- Excellent sharpness
- No flare evident
- Virtually no CA
- Weather resistance
- Filter use possible
- Electronic control of aperture
- Nice bokeh
- Excellent ergonomics
- Manual focus only
- Very high price
The Zeiss Milvus range claims to offer the very highest quality. Manual focus only, the Milvus lenses are available in ZF.2 fit for Nikon and ZE fit for Canon. The previously tested Otus lenses were superb but very highly priced, so it will be interesting to see how this lower priced Milvus range fares and whether or not it too delivers the goods, but at a more reachable price level.
Handling and Features
Made in Japan, the manufacturing quality is not in doubt. The metal finish is beautifully engineered and all controls are as smooth as silk. The Milvus 15mm f/2.8 is a solid, beautiful object in its own right, weighing in at 880g (Nikon fit) and 947g (Canon fit). There is a 95mm filter thread, although with an ultra-wide lens it would seem prudent to only use filters if absolutely necessary and then to choose thin designs to avoid any vignetting.
The metal lens hood has a flocked interior and bayonets onto the lens very precisely. This should protect the domed front element as well as helping to avoid flare. When we peer into that front element we see the tiny aperture of 9 blades, virtually circular to enhance the bokeh of the lens. The Zeiss T* coatings render the glass almost invisible to the eye.
There is little to adorn the lens, but what there is offers good ergonomics. The focusing ring is very smooth and a pleasure to use. A depth of field scale is also offered and this is very useful when estimating depth of field. Markings are clear and distances given in feet and metres. Focusing is down to 0.25m, or 9.84 inches.
The aperture ring has soft but positive clock stops and in the Nikon version can actually be de-clicked using a small screw on the metal lens mount. On the Nikon D810 used for this review, the aperture is controlled by the camera, so the aperture ring on the lens is set to its click stop position of f/22.
Optical construction is a complex 15 elements in 12 groups, using a floating element design to maintain performance at all distances. There are 5 Anomalous Partial Dispersion and 2 Aspherical elements.
Finally, the lens is resistant to moisture and dust, which is a definite benefit and one increasingly found at all levels of lens manufacture.
Handling on the D810 is very nice indeed, manual focusing being better than average for such an ultra-wide lens. The focusing aid on the D810 is also very useful. 15mm lenses are superb for sweeping vistas and getting that really wide feel into a shot, but it is as always essential to look for strong foregrounds or close points of view to make the most of this. It is a way of thinking to get in close, and then closer. Architecture and interiors are also well within the scope of the ultra-wide, portraits less so but sometimes even these can be effective. Very close portraits result in very distorted faces, hardly the best way to flatter the sitter.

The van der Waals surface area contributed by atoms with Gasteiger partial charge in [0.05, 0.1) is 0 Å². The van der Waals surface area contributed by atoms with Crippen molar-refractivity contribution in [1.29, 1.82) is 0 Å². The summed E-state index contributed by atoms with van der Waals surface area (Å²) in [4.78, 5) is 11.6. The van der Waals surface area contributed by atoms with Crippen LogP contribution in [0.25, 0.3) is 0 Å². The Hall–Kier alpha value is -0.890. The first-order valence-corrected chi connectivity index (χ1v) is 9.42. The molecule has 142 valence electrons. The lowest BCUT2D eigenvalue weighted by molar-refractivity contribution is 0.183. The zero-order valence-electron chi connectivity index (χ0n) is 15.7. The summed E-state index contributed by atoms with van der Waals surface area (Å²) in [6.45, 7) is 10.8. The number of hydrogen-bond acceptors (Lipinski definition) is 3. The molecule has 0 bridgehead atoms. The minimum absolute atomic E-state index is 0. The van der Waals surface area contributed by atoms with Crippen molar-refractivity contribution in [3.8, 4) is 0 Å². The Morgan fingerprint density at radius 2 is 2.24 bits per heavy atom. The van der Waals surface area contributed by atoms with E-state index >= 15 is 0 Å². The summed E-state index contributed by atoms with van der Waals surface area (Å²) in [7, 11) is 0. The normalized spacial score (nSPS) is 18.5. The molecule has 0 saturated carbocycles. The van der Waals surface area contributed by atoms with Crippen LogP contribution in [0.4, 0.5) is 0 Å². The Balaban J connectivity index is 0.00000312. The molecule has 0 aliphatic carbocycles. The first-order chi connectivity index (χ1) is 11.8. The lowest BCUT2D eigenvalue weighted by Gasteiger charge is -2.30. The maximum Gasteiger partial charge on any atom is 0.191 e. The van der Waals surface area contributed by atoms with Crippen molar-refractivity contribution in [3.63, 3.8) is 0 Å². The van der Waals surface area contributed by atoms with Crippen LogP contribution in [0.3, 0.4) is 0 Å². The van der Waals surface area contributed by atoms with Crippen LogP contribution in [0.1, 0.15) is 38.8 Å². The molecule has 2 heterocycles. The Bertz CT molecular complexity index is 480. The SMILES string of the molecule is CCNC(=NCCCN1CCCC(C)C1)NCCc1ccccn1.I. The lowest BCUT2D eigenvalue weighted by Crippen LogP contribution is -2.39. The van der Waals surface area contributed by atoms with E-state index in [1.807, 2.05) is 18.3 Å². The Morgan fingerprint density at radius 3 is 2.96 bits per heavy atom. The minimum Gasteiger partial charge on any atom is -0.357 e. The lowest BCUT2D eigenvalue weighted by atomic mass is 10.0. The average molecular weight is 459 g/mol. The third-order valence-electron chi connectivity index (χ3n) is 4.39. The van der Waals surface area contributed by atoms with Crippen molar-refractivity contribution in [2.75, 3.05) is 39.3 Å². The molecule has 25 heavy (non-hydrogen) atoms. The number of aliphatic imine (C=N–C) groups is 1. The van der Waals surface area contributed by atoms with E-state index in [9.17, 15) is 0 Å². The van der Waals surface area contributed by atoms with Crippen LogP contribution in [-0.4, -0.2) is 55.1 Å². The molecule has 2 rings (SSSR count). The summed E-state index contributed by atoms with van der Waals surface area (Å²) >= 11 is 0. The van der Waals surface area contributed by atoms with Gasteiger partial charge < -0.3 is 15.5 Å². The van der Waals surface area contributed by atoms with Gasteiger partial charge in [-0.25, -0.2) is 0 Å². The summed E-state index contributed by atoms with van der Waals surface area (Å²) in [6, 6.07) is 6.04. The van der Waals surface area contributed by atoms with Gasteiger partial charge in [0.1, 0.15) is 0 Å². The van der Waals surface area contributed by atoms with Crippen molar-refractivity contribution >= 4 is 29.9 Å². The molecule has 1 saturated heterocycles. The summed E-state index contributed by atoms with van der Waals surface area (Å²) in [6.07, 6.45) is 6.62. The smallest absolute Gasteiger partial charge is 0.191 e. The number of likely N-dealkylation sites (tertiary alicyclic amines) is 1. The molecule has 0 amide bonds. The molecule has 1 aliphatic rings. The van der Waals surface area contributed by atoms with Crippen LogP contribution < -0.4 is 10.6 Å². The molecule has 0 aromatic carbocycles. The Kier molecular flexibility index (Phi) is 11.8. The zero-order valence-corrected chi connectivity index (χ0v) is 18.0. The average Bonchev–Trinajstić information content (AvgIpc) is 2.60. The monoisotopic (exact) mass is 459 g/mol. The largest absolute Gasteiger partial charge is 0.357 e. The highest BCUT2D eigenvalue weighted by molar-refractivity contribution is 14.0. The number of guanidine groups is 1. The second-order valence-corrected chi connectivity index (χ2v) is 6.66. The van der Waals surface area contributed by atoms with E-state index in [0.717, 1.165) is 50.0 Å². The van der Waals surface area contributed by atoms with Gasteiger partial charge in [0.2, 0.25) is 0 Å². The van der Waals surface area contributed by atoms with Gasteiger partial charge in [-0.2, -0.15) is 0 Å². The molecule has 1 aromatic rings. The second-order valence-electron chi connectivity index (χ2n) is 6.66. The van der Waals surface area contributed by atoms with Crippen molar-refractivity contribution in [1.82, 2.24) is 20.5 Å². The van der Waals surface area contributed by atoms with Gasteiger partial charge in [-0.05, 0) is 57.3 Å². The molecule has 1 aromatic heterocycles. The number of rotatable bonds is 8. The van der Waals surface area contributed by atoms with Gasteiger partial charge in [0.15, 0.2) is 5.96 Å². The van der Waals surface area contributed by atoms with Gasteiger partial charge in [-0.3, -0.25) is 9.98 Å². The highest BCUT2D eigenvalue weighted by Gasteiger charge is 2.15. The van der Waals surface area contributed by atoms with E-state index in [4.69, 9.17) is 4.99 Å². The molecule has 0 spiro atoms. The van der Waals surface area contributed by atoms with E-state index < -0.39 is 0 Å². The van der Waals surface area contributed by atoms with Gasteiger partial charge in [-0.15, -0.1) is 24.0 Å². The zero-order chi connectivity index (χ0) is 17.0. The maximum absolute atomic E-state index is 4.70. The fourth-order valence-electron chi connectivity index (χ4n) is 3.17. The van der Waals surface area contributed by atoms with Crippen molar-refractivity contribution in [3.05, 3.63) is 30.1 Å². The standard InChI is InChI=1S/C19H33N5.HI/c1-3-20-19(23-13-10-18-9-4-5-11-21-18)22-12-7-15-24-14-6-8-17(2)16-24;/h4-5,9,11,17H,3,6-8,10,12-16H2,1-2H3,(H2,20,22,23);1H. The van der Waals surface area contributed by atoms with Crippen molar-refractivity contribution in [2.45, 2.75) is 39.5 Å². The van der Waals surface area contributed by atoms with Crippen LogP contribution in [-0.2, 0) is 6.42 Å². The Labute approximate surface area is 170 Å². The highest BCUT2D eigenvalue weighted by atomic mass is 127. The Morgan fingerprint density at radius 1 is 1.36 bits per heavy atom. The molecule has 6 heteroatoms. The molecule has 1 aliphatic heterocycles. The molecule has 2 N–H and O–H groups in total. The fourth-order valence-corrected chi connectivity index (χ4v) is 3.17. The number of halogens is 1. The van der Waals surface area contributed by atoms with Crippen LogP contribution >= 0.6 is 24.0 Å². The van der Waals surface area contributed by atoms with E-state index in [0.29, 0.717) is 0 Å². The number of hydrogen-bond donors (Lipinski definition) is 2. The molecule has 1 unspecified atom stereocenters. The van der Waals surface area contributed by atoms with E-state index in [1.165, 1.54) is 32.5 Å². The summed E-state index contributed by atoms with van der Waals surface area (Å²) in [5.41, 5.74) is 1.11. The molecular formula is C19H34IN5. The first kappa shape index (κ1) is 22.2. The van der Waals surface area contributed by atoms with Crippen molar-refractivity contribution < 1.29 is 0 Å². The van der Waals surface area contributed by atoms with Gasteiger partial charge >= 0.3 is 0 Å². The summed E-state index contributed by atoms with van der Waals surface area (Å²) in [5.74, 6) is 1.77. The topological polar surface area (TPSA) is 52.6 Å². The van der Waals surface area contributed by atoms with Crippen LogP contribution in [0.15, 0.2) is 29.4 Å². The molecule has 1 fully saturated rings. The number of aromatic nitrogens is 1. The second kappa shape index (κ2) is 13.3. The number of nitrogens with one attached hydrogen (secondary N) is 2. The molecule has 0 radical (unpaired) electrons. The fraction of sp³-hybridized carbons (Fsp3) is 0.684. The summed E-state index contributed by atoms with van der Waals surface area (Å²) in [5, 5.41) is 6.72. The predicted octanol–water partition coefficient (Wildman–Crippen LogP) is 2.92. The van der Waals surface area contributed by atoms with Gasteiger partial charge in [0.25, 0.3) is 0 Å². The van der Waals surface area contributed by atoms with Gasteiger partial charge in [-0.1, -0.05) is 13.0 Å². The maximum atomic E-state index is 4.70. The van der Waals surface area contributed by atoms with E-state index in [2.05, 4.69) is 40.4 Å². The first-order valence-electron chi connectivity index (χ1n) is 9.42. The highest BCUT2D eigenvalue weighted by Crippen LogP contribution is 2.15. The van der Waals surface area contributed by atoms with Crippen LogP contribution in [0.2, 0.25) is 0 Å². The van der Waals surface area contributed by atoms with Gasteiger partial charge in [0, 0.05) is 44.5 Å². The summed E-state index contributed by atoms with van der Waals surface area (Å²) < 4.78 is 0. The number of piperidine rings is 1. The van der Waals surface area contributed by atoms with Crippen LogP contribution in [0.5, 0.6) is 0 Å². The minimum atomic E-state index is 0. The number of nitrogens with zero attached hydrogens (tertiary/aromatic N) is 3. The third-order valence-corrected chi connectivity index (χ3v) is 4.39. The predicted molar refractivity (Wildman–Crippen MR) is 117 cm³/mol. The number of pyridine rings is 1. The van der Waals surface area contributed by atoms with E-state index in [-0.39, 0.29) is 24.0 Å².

Of course, not everyone will appreciate the manual focusing as the only option, but it is not that onerous with wider lenses as long as the ease of focusing is good.
Central sharpness is very impressive, already being excellent at the open aperture of f/2.8 and then approaching an outstanding performance by f/4. f/5.6 to f/11 give outstanding results and sharpness is still excellent at f/16 and f/22.
The edges are not far behind, being very good at f/2.8 and f/4. Sharpness is then excellent from f/5.6 through to f/16 and even at f/22 is very good.
How to read our charts
The blue column represents readings from the centre of the picture frame at the various apertures and the green is from the edges.
The scale on the left side is an indication of actual image resolution as LW/PH and is described in detail above. The taller the column, the better the lens performance.
CA (Chromatic Aberration) is very low, both at centre and edge of the image field. It is hard to imagine that most shots would need any further work on this, but if desired the whisker of fringing left could easily be tackled in software.
How to read our charts
Chromatic aberration is the lens’ inability to focus on the sensor or film all colours of visible light at the same point. Severe chromatic aberration gives a noticeable fringing or a halo effect around sharp edges within the picture. It can be cured in software.
Apochromatic lenses have special lens elements (aspheric, extra-low dispersion etc) to minimise the problem, hence they usually cost more.
The lens exhibits -2.14% of barrel distortion, which is not unexpected. This can be corrected in software, but it can also look perfectly fine in many ultra-wide images.
Flare resistance is excellent, with not a trace of contrast loss or artefacts even when the low sun is right on the edge of the frame.
Bokeh is usually far more obvious in telephoto lenses, so there is no really dramatic effect here. However, with very close subjects it is possible to have some differential focus and the bokeh, the effect on the out of focus background, in these circumstances, seems smooth and pleasant enough.
This is an excellent standard and the Milvus shows itself to be a lens of very high performance.
Old Mill | 1/80 sec | f/8.0 | 15.0 mm | ISO 400
Architecture | 1/320 sec | f/5.6 | 15.0 mm | ISO 400
Autumn Close Up | 1/160 sec | f/11.0 | 15.0 mm | ISO 400
Child Portrait | 1/80 sec | f/2.8 | 15.0 mm | ISO 800
Old Barn And CA Test | 1/100 sec | f/8.0 | 15.0 mm | ISO 400
Orangery | 1/30 sec | f/11.0 | 15.0 mm | ISO 3200
Portrait Amongst Leaves | 1/50 sec | f/5.6 | 15.0 mm | ISO 3200